Thursday 5 November 2015

Shooting “MEOW”

MeoW (2015)
It sounded like a perfect idea. A much-loved horse loses his brother, after living together for 26 years. He's so sad, his two-legged friend (and owner) adopts four cats to keep him company. They all live happily together. Erkki and I wanted to make a cheerful, public service music video about animal adoption, after watching so many sad abandoned animal commercials on TV. This story was sweet, seemed doable and had a happy ending. I arrived at Donnamarie's barn ready for action. Almost. Camera, a chair (for low shots), a cap (the sun was brutal) but forgot my  tripod. Turned on the camera,  trying to hold it steady. Two hours went by. The horse never stepped on the cats but seemed more interested in eating the hay. The cats roamed around, but every time I pointed the camera they would jump out of the frame. We finally gave up, made another appointment and went out for lunch. This time when I arrived and set up, I started shooting anything that moved.  When I checked the footage no scene showed the cats and the horse together. I made another appointment and called Erkki in Finland. I griped and groaned  (he calls it whining) and asked for advice. He said, “I've been in this business 27 years – the only thing worse to film than animals are kids.” Depressed, I hung up.

After  the fourth and fifth time (when my camera's memory was filled) and I missed the best shots,) I got a sinking feeling that this sweet little story would never be caught on my camera. And made a sixth appointment. By this time Cherokee seemed to know what I wanted. I'd say, “Look sad Cherokee.” And he would stand by the window of his stall  and (to me at least) looked sad. He was a trooper, especially since he had a bum leg, that hurt and needed painful treatments. But Kickapoo, Smokey, Foxfire and Pumpkin did exactly what they felt like doing. Sometimes nothing. I kept shooting. Finally, with my camera pointed in the right direction, and rolling, the scene was perfect: Cherokee was happily eating his hay, Donnamarie put out the cat's food nearby, all four ran out with their tails erect and started gobbling their breakfast. At exactly the right moment, Kickapoo turned her head and looked straight at the camera. A perfect shot. And a transition to the next scene in the PetSmart store, where volunteers take abandoned animals every Saturday to be adopted. But we needed a happy end shot. I told Donnamrie we had to try to get the cats to come out of the barn. I turned on the camera, yelled “Action” and she opened the door. Two of the cats walked smartly out and to my surprise, so did Cherokee.  I said, “It's a wrap.”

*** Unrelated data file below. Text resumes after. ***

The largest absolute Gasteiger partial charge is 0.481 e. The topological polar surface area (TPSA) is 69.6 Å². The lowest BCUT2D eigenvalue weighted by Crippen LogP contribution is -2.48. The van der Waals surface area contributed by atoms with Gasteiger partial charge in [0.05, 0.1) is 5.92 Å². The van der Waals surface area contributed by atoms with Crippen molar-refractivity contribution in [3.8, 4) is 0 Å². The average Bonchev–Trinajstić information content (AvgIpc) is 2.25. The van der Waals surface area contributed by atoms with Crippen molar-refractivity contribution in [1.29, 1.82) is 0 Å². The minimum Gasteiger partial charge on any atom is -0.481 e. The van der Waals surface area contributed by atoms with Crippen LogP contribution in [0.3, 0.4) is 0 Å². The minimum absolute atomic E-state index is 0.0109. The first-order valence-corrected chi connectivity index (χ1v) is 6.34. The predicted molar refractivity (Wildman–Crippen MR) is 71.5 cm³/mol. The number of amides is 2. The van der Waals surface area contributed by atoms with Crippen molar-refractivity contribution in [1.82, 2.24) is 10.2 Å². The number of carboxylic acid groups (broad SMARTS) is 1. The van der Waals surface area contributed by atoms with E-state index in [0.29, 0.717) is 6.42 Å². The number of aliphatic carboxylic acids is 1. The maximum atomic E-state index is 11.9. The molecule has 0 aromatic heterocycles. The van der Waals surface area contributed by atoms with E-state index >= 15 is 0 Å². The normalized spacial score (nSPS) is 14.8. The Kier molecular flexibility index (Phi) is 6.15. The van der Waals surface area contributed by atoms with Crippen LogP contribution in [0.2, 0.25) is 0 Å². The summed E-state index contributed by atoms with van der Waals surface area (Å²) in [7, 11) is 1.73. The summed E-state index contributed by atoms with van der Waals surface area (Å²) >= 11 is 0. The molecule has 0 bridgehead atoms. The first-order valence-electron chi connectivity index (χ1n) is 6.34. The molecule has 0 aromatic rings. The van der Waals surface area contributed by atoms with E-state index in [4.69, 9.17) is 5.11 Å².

Cute cat videos are hot and they get the most hits on the internet.  PURINA Friskies cat food division gives an “Oscar” (or the cat equivalent) every year for what they think is the best cat video. I watched, what looked like a compilation. It didn't have a story but it did have lots of funny shots of cats doing crazy stuff, such a eating with a fork, or opening a drawer. Grumpy, the cat with the famous tuned-down mouth, became an instant sensation after the owner's brother posted his photo on the internet and it went viral. Grumpy reportedly makes one million dollars a year and travels with his own entourage: an agent, a vet, a groomer and his owner.  The WALKER museum in Minneapolis , Minnesota, curated a cat video film festival that has been shown in different places, including the LOFT cinema in Tucson, Arizona.When I told our story editor all the problems I had shooting “MeoW”, she laughed and said, “Ha, now you're planning to make a 30' documentary with kids. “Well, good luck.”

Thursday 15 October 2015

NEW PRODUCTION: littlemargieproductions website

Maggy as Shirley Temple
Shirley Temple.
Whenever I checked our website I thought we've gotta get rid of that pic of me posing like an ancient Shirley Temple – hands on hips looking bratty. Then one day I went there. The screen was bright red and totally blank, with the ominous word “FORBIDDEN' written in bold letters. Cripes. Maybe Elisa (our Finnish server) thought littlemargie was some evil porno or pedophilia site. Or worse. How could we have got into such a mess.